Video: U.S. Secretary of State Antony Blinken said on Sept. 15, 2023 that the normalization of relations between Saudi Arabia and Israel remains "difficult," and that any agreement between the two should address issues with Palestine. (Xinhua)
"The specifics of any agreement in terms of what the different parties are looking for are challenging," says Antony Blinken.
WASHINGTON, Sept. 16 (Xinhua) -- U.S. Secretary of State Antony Blinken said Friday that the normalization of relations between Saudi Arabia and Israel remains "difficult," and that any agreement between the two should address issues with Palestine.
The secretary gave those remarks in response to a question from a press conference attended also by visiting German Foreign Minister Annalena Baerbock at the State Department.
"Even as we are working on this," Blinken said, referring to a potential agreement that would normalize the historically fraught ties between Riyadh and Tel Aviv, "it remains a difficult proposition."
"The specifics of any agreement in terms of what the different parties are looking for are challenging," he said.
A future Saudi-Israeli deal "would not be a substitute for Israel and the Palestinians also resolving their difference," Blinken said, adding that the United States still encourages the State of Israel and the Palestinian Authority to move toward and ultimately achieve a two-state solution.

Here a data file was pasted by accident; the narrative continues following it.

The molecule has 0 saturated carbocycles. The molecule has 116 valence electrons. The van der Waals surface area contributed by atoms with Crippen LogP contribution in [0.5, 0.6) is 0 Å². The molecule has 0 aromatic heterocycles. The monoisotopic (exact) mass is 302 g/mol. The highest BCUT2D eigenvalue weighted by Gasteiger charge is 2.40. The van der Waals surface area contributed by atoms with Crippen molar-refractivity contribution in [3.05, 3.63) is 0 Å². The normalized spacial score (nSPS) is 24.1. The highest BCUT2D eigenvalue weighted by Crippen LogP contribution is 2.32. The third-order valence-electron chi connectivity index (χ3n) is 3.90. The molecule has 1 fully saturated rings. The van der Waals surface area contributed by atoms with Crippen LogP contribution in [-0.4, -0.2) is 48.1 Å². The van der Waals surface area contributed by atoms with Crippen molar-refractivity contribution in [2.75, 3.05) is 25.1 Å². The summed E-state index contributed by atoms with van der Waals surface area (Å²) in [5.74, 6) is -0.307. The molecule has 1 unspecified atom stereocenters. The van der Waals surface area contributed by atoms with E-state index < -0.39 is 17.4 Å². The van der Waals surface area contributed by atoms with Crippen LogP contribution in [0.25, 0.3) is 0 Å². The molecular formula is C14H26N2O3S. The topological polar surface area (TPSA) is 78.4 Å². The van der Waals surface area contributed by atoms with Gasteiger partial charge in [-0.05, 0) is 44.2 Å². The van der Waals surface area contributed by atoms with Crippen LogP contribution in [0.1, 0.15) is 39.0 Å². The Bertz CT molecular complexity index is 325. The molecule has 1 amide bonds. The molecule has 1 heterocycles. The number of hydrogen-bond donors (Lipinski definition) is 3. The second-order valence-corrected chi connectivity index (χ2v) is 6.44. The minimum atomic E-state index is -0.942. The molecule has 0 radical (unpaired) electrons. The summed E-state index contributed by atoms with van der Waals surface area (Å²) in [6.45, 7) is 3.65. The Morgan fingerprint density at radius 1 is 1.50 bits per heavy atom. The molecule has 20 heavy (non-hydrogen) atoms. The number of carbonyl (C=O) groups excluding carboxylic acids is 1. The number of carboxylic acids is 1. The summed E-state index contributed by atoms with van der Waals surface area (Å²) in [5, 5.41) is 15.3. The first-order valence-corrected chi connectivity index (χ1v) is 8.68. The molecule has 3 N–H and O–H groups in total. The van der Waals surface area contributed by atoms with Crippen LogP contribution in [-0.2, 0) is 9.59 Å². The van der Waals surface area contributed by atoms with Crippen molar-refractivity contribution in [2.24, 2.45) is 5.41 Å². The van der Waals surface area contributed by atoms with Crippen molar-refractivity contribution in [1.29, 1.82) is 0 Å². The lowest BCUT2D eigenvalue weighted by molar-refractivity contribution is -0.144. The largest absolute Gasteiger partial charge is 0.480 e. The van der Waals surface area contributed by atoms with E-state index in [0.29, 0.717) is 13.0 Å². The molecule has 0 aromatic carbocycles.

U.S. Secretary of State Antony Blinken testifies before the U.S. Senate Foreign Relations Committee on Capitol Hill in Washington, D.C., the United States, on April 26, 2022. (Photo by Ting Shen/Xinhua)
"Any agreement that might be reached between Israel and Saudi Arabia when it comes to normalization would need to include a significant component for the Palestinians," he said, stressing that he made the stance clear in his conversations with the Saudi leadership.
The Biden administration has sought to broker the normalization of relations between Saudi Arabia and Israel. Both countries, however, have done things that upset Washington since U.S. President Joe Biden took office.
For example, Israeli Prime Minster Benjamin Netanyahu is determined to push ahead with a controversial judicial overhaul despite U.S. concerns. And the Saudi authorities have slashed oil production along with its OPEC partners against U.S. wishes.
These and other contexts prompted a question at the press conference about whether it is worth it for the United States to mediate a rapprochement between two of the most powerful yet mutually antagonistic nations in the Middle East.
Calling the normalization a "transformative event in the Middle East and well beyond," Blinken said, "the benefit that would accrue, were we able to achieve it, would certainly be worth the effort."
He said that the Biden administration also expects "progress on a number of issues in a number of areas that clearly are" in the interests of the United States. ■